Nesquik escapes official censure

Advertising regulator caves in to Nestlé pressure instead of upholding Children's Food Campaign complaint

Nesquik escapes official censure as advertising regulator caves in to Nestlé pressure

Nesquik powdered milk flavouring, manufactured by food giant Nestlé, has escaped official censure for advertising that claimed the sugary product was “wholesome milky goodness for kids” that contributed to “a healthy balanced diet”. The Advertising Standards Authority has backed down from upholding a complaint against these claims, which featured prominently on Nesquik’s website, alongside the brand’s cartoon rabbit celebrating, skateboarding and drinking the sugary product.

The Children’s Food Campaign, a group of health professionals, teachers and concerned parents, complained in April 2012 that the Nesquik website promoted the product in a way that encouraged the impression that a high-sugar drink is “wholesome”, and something that children should drink every day. A single portion of Nesquik contributes one quarter of a child’s recommended daily maximum intake of sugar.

Advertising rules overseen by the Advertising Standards Authority (ASA) state that marketing communications “must not condone or encourage poor nutritional habits or an unhealthy lifestyle in children” [CAP Code 15.11] and “references to general benefits of a nutrient or food for overall good health or health-related well-being are acceptable only if accompanied by a specific authorised health claim” [CAP Code 15.2].

After an 18-month investigation during which the claims continued to be made, the ASA made a recommendation to its adjudicating council that Nestlé should withdraw the nutritional claims. Usually, such a ruling would lead to a detailed report being published on the ASA website, as a warning to other advertisers not to make similar claims. In this case, following a legal challenge from the food giant Nestlé, the only information that has been published by the ASA, on 30 October 2013, is a one-line statement saying that the case has been “resolved informally”.  On the day before this statement was due to be published, Nestlé took down the Nesquik website.

Malcolm Clark, co-ordinator of the Children’s Food Campaign, commented:

“We’re extremely disappointed to see the Advertising Standards Authority cave in, apparently under industry pressure.  This ruling could have sent an important message to the junk food industry to show that it is unacceptable to promote sugary products to children as if they are healthy. We fear this is typical of the weak approach of the ASA, which is a body funded by, and with very close links to, the advertising industry.

“In our Through the Looking Glass report, published earlier this year, we found the ASA’s approach to complaints to be inconsistent, secretive, biased towards companies with the money and time to challenge rulings, and focused on the letter rather than the spirit of the Code. We need the advertising regulators to do more to protect children’s health.”

For further information and interviews, please contact Malcolm Clark on 0203 5596 777 or 07733322148, or


Children’s Food Campaign’s Through the Looking Glass report, examining the topsy turvy world of the regulations that are supposed to (but don’t) protect children from online marketing of junk food, can be downloaded here.

The Complaint:

On 18 April 2012 the Children’s Food Campaign submitted complaints to the ASA that Nesquik’s UK website  (i) gave a misleading impression of the nutritional content of Nesquik and (ii) encouraged poor nutritional habits in children, by suggesting that Nesquik was suitable for consumption every day. The complaints referred to the phrases “enjoy a glass of tasty goodness”, “wholesome milky goodness”, “wholesome milky goodness for kids every day”, as well as the ‘good to know’ and ‘good to remember’ nutritional advice provided on that site which failed to mention that the product was also high in sugar. Over a half of the sugar content in a typical serving of Nesquik milkshake is non-milk extrinsic (ie added) sugar, rather than that naturally occurring lactose found in milk.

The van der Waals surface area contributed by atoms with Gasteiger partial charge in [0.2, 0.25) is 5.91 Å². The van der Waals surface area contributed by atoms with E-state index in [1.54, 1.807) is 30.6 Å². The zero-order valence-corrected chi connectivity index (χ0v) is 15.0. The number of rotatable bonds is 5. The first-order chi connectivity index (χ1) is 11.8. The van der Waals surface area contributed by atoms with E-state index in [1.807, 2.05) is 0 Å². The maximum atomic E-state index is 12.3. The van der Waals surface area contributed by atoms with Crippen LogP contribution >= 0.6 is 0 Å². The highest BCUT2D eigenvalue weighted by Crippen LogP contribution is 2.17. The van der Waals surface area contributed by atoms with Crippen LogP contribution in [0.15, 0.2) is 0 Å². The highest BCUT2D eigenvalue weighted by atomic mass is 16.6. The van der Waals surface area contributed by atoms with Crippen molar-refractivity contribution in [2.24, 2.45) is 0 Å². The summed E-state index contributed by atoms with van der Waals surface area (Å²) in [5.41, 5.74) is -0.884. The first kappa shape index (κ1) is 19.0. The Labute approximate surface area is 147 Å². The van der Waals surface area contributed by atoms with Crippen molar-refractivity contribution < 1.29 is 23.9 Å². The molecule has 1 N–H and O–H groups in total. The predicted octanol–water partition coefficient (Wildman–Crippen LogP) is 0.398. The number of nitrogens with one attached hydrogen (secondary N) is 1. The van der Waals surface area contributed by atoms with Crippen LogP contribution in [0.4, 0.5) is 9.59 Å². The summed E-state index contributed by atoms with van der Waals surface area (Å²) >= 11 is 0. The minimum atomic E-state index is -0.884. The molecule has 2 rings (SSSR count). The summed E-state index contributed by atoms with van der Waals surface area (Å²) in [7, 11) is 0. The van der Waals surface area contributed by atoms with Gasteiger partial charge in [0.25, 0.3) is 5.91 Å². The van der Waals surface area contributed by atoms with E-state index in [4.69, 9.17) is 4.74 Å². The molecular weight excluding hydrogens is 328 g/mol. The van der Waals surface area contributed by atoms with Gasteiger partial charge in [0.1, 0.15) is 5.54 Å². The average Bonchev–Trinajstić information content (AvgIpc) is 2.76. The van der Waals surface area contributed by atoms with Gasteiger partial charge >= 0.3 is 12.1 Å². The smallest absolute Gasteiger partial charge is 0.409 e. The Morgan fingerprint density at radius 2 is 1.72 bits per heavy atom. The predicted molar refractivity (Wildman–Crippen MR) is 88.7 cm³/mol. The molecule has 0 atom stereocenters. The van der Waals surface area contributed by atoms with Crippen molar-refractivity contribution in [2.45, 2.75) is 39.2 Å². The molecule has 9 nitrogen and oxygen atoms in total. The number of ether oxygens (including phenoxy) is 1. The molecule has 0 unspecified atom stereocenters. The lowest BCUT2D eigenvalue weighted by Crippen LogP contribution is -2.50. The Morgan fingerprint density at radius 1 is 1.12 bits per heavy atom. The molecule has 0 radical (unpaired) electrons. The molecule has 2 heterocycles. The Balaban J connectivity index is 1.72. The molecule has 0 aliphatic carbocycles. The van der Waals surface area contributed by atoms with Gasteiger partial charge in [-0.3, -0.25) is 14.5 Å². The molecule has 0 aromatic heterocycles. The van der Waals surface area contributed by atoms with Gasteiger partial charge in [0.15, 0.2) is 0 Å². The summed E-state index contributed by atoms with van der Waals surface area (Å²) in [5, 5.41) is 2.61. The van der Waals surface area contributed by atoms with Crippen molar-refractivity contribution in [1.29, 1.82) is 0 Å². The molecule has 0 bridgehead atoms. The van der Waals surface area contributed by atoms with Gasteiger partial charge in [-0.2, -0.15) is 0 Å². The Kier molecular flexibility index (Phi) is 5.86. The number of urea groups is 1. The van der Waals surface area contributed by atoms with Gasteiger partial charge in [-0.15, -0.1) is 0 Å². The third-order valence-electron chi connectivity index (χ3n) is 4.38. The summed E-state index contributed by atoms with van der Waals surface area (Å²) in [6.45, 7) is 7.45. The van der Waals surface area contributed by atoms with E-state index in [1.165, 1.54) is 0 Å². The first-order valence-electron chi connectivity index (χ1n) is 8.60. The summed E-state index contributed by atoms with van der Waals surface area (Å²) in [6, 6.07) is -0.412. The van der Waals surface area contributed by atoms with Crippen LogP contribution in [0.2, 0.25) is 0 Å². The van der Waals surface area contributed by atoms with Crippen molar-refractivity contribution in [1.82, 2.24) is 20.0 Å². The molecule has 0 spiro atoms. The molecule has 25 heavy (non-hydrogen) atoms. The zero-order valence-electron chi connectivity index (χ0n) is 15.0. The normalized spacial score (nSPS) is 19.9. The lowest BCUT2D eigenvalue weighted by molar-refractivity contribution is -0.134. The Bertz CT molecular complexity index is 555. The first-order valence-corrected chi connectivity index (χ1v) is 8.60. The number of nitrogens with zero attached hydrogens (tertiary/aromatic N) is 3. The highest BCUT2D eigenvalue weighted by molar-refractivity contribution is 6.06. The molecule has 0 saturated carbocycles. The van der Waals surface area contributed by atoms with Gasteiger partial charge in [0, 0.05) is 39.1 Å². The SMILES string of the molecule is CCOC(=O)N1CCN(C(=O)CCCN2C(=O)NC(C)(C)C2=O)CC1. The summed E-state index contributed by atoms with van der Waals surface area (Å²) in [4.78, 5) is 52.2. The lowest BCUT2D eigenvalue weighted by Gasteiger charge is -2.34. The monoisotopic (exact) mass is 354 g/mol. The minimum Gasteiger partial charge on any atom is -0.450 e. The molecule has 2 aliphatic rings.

A selection of screenshots from the Nesquik website – first accessed 18 April 2012, and still viewable on 28 October 2013 – can be requested by emailing

Timeline of the complaint investigation:

18 April 2012 – Children’s Food Campaign submit complaint.

31 October 2012 – first draft ruling issued. The draft ruling upheld the first complaint, but did not uphold the second complaint.

13 December 2012 – ASA acknowledge ruling delayed due to Nestlé response.

11 January 2013 – second draft ruling issued: The draft ruling was revised but still upheld the first complaint.

8 February 2013 – ASA acknowledges ruling further delayed due to Nestlé response.

29 August 2013 – third draft ruling issued: The draft ruling was further revised but still upheld the first complaint.

22 October 2013 – ASA tells Children’s Food Campaign that the case will be “informally resolved”.

30 October 2013 – ASA publishes new list of informally resolved cases, which only states Nestlé’s name, the industry sector and the medium in which the advertising appeared.

Changes to Nesquik website:

For a detailed analysis of the changes which Nestle has made to the Nesquik website on 29 October 2013, see here.

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Children's Food Campaign: Better food and food teaching for children in schools, and protection of children from junk food marketing are the aims of Sustain's high-profile Children's Food Campaign. We also want clear food labelling that can be understood by everyone, including children.



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Sustain advocates food and agriculture policies and practices that enhance the health and welfare of people and animals, improve the working and living environment, promote equity and enrich society and culture.